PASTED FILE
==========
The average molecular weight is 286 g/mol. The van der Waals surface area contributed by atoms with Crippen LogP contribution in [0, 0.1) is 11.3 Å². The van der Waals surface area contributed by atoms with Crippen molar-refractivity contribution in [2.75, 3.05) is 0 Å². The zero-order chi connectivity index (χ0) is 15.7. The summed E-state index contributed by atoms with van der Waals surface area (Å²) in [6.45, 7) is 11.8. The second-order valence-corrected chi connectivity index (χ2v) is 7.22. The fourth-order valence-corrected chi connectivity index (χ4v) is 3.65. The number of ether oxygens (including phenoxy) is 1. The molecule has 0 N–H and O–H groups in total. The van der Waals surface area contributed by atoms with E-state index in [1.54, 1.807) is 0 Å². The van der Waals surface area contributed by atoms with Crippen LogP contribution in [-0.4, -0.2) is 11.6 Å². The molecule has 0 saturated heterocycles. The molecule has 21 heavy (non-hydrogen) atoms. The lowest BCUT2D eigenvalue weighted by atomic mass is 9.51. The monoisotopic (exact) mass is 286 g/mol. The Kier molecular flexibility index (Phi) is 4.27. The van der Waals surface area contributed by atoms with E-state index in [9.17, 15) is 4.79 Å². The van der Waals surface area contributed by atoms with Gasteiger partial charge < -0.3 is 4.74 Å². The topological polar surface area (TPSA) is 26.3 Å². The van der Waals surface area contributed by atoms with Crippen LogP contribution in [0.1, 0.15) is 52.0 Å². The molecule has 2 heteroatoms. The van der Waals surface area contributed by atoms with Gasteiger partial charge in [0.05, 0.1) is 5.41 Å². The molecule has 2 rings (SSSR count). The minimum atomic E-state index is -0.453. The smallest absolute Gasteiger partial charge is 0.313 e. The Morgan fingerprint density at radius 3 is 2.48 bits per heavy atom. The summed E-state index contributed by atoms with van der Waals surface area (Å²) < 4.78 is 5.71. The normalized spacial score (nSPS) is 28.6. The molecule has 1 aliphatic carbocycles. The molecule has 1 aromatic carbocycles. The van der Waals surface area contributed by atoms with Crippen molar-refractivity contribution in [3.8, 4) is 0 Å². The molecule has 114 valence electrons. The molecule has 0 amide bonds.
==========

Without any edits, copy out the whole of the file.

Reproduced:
The average molecular weight is 286 g/mol. The van der Waals surface area contributed by atoms with Crippen LogP contribution in [0, 0.1) is 11.3 Å². The van der Waals surface area contributed by atoms with Crippen molar-refractivity contribution in [2.75, 3.05) is 0 Å². The zero-order chi connectivity index (χ0) is 15.7. The summed E-state index contributed by atoms with van der Waals surface area (Å²) in [6.45, 7) is 11.8. The second-order valence-corrected chi connectivity index (χ2v) is 7.22. The fourth-order valence-corrected chi connectivity index (χ4v) is 3.65. The number of ether oxygens (including phenoxy) is 1. The molecule has 0 N–H and O–H groups in total. The van der Waals surface area contributed by atoms with E-state index in [1.54, 1.807) is 0 Å². The van der Waals surface area contributed by atoms with Crippen LogP contribution in [-0.4, -0.2) is 11.6 Å². The molecule has 0 saturated heterocycles. The molecule has 21 heavy (non-hydrogen) atoms. The lowest BCUT2D eigenvalue weighted by atomic mass is 9.51. The monoisotopic (exact) mass is 286 g/mol. The Kier molecular flexibility index (Phi) is 4.27. The van der Waals surface area contributed by atoms with E-state index in [9.17, 15) is 4.79 Å². The van der Waals surface area contributed by atoms with Gasteiger partial charge < -0.3 is 4.74 Å². The topological polar surface area (TPSA) is 26.3 Å². The van der Waals surface area contributed by atoms with Crippen LogP contribution in [0.1, 0.15) is 52.0 Å². The molecule has 2 heteroatoms. The van der Waals surface area contributed by atoms with Gasteiger partial charge in [0.05, 0.1) is 5.41 Å². The molecule has 2 rings (SSSR count). The minimum atomic E-state index is -0.453. The smallest absolute Gasteiger partial charge is 0.313 e. The Morgan fingerprint density at radius 3 is 2.48 bits per heavy atom. The summed E-state index contributed by atoms with van der Waals surface area (Å²) < 4.78 is 5.71. The normalized spacial score (nSPS) is 28.6. The molecule has 1 aliphatic carbocycles. The molecule has 1 aromatic carbocycles. The van der Waals surface area contributed by atoms with Crippen molar-refractivity contribution in [3.8, 4) is 0 Å². The molecule has 114 valence electrons. The molecule has 0 amide bonds.